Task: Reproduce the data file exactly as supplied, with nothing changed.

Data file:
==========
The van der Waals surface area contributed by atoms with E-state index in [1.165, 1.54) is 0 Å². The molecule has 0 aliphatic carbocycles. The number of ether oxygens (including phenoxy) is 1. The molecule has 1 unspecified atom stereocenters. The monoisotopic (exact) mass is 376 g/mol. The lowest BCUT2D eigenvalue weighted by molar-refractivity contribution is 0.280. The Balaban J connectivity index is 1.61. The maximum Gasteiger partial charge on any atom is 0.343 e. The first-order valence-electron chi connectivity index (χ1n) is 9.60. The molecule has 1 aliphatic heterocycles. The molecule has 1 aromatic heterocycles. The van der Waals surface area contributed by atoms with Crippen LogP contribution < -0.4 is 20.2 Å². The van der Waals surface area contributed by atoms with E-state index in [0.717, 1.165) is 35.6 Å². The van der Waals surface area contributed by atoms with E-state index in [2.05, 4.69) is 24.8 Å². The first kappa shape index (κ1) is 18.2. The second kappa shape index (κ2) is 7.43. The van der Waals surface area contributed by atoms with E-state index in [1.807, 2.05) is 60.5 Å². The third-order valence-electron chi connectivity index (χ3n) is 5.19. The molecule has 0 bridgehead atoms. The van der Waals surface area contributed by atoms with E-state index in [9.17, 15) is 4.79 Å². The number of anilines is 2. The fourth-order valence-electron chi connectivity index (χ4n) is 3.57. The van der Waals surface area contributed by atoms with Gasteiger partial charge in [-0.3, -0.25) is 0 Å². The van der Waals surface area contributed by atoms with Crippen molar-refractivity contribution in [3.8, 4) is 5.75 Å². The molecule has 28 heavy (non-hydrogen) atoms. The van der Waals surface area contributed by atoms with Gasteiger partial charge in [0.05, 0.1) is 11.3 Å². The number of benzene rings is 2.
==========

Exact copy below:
The van der Waals surface area contributed by atoms with E-state index in [1.165, 1.54) is 0 Å². The molecule has 0 aliphatic carbocycles. The number of ether oxygens (including phenoxy) is 1. The molecule has 1 unspecified atom stereocenters. The monoisotopic (exact) mass is 376 g/mol. The lowest BCUT2D eigenvalue weighted by molar-refractivity contribution is 0.280. The Balaban J connectivity index is 1.61. The maximum Gasteiger partial charge on any atom is 0.343 e. The first-order valence-electron chi connectivity index (χ1n) is 9.60. The molecule has 1 aliphatic heterocycles. The molecule has 1 aromatic heterocycles. The van der Waals surface area contributed by atoms with Crippen LogP contribution < -0.4 is 20.2 Å². The van der Waals surface area contributed by atoms with E-state index in [0.717, 1.165) is 35.6 Å². The van der Waals surface area contributed by atoms with E-state index in [2.05, 4.69) is 24.8 Å². The first kappa shape index (κ1) is 18.2. The second kappa shape index (κ2) is 7.43. The van der Waals surface area contributed by atoms with E-state index in [1.807, 2.05) is 60.5 Å². The third-order valence-electron chi connectivity index (χ3n) is 5.19. The molecule has 0 bridgehead atoms. The van der Waals surface area contributed by atoms with E-state index in [9.17, 15) is 4.79 Å². The number of anilines is 2. The fourth-order valence-electron chi connectivity index (χ4n) is 3.57. The van der Waals surface area contributed by atoms with Gasteiger partial charge in [-0.3, -0.25) is 0 Å². The van der Waals surface area contributed by atoms with Crippen molar-refractivity contribution in [3.8, 4) is 5.75 Å². The molecule has 28 heavy (non-hydrogen) atoms. The van der Waals surface area contributed by atoms with Gasteiger partial charge in [0.05, 0.1) is 11.3 Å². The number of benzene rings is 2.